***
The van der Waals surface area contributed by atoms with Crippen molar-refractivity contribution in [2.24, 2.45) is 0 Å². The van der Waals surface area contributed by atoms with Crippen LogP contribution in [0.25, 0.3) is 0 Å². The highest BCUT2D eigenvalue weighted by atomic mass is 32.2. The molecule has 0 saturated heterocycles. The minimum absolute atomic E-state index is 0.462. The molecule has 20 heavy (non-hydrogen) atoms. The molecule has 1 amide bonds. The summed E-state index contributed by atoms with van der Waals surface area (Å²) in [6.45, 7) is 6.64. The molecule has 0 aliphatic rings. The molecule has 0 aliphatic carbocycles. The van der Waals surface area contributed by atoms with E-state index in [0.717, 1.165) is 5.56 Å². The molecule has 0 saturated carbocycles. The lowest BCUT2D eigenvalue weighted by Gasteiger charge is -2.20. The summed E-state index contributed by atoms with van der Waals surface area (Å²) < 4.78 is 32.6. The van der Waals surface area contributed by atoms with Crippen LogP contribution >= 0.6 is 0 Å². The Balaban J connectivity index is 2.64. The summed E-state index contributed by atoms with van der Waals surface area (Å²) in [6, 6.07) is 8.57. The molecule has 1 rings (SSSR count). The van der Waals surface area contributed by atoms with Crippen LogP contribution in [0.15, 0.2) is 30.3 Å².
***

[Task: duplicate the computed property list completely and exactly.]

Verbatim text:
The van der Waals surface area contributed by atoms with Crippen molar-refractivity contribution in [2.24, 2.45) is 0 Å². The van der Waals surface area contributed by atoms with Crippen LogP contribution in [0.25, 0.3) is 0 Å². The highest BCUT2D eigenvalue weighted by atomic mass is 32.2. The molecule has 0 saturated heterocycles. The minimum absolute atomic E-state index is 0.462. The molecule has 20 heavy (non-hydrogen) atoms. The molecule has 1 amide bonds. The summed E-state index contributed by atoms with van der Waals surface area (Å²) in [6.45, 7) is 6.64. The molecule has 0 aliphatic rings. The molecule has 0 aliphatic carbocycles. The van der Waals surface area contributed by atoms with E-state index in [0.717, 1.165) is 5.56 Å². The molecule has 0 saturated carbocycles. The lowest BCUT2D eigenvalue weighted by Gasteiger charge is -2.20. The summed E-state index contributed by atoms with van der Waals surface area (Å²) < 4.78 is 32.6. The van der Waals surface area contributed by atoms with Crippen LogP contribution >= 0.6 is 0 Å². The Balaban J connectivity index is 2.64. The summed E-state index contributed by atoms with van der Waals surface area (Å²) in [6, 6.07) is 8.57. The molecule has 1 rings (SSSR count). The van der Waals surface area contributed by atoms with Crippen LogP contribution in [0.15, 0.2) is 30.3 Å².